Lawmakers question 'egregious oversight' after sex offender moves near victim's home

PITTSBURGH — Prominent federal lawmakers are demanding a convicted sex offender be removed from Pittsburgh following a Target 11 investigation.

Members of the U.S. House and Senate want answers from the Bureau of Prisons after Target 11 reported Scott Tyree had been released to a Pittsburgh halfway house just four miles from his victim's childhood home.

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Tyree kidnapped Alicia Kozakiewicz in 2002 and spent days sexually assaulting her inside a house in Virginia. While Tyree has no ties to the area, the Bureau of Prisons said it relocated him to Pittsburgh because it's where he was prosecuted.

In a letter to the Bureau of Prisons obtained by Target 11, Rep. Debbie Wasserman Shultz (D-Florida) called Tyree's relocation a "particularly egregious oversight."

"I urge you to immediately relocate Tyree to another supervised location," Rep. Wasserman Shultz wrote, " order to ensure the well-being and safety of Alicia and her family."

Pennsylvania Senators Bob Casey and Pat Toomey are also demanding Tyree's transfer, writing in a joint statement: "These reports are very concerning and require clear answers from the Bureau of Prisons."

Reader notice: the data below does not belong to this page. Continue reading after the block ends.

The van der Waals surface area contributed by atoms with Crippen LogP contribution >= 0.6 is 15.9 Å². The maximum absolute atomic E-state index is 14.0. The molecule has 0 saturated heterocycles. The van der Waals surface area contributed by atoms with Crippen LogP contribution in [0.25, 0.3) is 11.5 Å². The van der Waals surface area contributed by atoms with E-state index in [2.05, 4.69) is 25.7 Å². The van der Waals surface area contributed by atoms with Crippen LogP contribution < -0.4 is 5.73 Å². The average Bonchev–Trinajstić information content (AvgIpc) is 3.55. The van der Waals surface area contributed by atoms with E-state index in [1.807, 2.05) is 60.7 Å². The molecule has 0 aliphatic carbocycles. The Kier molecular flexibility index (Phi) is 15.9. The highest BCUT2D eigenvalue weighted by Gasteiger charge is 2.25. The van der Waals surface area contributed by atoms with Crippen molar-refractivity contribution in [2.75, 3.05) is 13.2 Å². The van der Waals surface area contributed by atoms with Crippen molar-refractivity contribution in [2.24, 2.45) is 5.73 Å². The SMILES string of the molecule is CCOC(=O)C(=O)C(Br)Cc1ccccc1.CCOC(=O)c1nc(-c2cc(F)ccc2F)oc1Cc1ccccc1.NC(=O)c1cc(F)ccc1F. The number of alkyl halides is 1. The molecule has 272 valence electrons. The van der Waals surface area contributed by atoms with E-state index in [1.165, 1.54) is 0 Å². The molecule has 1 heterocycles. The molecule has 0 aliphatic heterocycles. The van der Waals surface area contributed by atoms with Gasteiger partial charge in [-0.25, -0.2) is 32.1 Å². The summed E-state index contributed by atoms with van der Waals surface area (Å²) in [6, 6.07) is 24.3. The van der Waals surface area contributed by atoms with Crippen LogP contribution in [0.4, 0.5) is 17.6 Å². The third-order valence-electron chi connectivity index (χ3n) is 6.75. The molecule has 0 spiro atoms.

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Tyree's placement is also drawing the criticism of Camille Cooper with the National Association to Protect Children.

"The real question is whose bright idea was it that he should go back to live in the community where his victims live and where the crime occurred in which he has no ties?" Cooper asked.

Cooper fears Tyree's placement could be part of a much larger problem.

"Can you imagine if they are doing this to all rape victims and they're sending these perpetrators back into the same neighborhood?" Cooper said. "This is outrageous and it's clearly a problem within BOP, within the system."

The Bureau of Prisons told Target 11 it evaluates resources of a facility, circumstances of a crime and characteristics of an offender before relocating an inmate.